Regarding the materiality of the information sought, defendant's counsel stated that the material "is necessary in order to properly prepare the case for trial and is material and relevant for the following reasons: [¶] . . . The defense expects to show that if in fact the defendant was, in any manner, combative, it was in defense to the officer's excessive, unreasonable, and unwarranted force - including the officer['s] act of threatening defendant and pushing her hand into defendant's chest. The defense is informed and believes that the officer's use of force will either serve as an affirmative defense to the charges or mitigate the nature of the charges. The material sought may contain complaints of a like nature made by other citizens against these officers. Such information would be used by the defense to locate and call witnesses to testify that this officer has a character trait, habit, and custom for engaging in excessive and illegal force, drug abuse, and acted aggressive while under the influence of controlled substances. Further, said information will assist the defense in that it would show a tendency or propensity on the part of the officer herein to engage in the use of unlawful and excessive force."

Counsel further stated: "The psychological records in question are material to the defense of this action for they will permit the defense to ascertain whether the officer has a history of violence and an inability to effectively control her aggressive impulses. Such being the case, defendant could show his actions were responsive to the aggressive and unwarranted advances by the officer in question. Such materials would be beneficial for two reasons. First they would serve to impeach any witness accounts that defendant was the aggressor when he stabbed Potter. Since Potter's history and background of engaging in other similar acts would be relevant at trial, the information sought herein is material for the defense of self-defense, imperfect self-defense, to establish a lack of planning and premeditation, and that any actions leading to Potter's death were in defense of or in response to her aggressive actions, threats, and assaultive behavior."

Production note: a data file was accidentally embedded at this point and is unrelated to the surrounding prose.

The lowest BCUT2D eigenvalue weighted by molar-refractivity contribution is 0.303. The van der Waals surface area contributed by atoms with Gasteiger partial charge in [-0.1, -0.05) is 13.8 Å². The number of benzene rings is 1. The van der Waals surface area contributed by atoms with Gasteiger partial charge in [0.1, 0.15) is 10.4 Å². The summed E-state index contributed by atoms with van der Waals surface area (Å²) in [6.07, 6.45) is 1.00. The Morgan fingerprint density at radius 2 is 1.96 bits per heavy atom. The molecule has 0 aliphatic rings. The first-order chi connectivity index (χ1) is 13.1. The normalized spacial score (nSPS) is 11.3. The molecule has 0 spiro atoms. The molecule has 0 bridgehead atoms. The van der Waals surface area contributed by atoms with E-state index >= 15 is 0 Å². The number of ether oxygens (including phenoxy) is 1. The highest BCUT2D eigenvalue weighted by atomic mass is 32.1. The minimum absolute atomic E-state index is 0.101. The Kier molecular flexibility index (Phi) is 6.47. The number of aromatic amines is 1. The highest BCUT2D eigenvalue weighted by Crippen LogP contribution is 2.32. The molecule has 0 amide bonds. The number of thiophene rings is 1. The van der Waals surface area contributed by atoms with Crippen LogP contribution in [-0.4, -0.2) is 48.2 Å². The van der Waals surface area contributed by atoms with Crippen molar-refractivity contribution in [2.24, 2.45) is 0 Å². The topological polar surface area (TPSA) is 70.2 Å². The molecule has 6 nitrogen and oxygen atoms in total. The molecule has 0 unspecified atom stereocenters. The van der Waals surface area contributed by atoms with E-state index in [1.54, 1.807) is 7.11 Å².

The copy of Detective Vasilis's police report submitted with defendant's motion states that a resident of the house told Detective Vasilis that he heard Potter and defendant arguing over defendant taking Potter's truck. When Potter screamed, the resident opened his door and saw Potter running down the hallway with blood squirting from her chest area. He saw defendant standing in the hallway with blood on his jacket and holding an object wrapped in a white cloth, which was covered in blood. The resident heard defendant yell at Potter, "'Bitch, that's what you get, that's what happens to people like you.[']" Defendant then ran from the house, got into Potter's truck, and drove away.

The police report also described Detective Vasilis's interview with defendant. The defendant told Detective Vasilis that he had asked Potter why she was accusing him of taking $80 from her, and she said someone took it and she was about to handle her business. Potter then "put her hand on [defendant] and pushed him in the chest." When she did this, defendant "snapped" and stabbed Potter.

The trial court denied the motion, stating the "[d]eclaration is woefully insufficient" and that defendant had not "set forth sufficient grounds" for the motion.

2. Legal Principles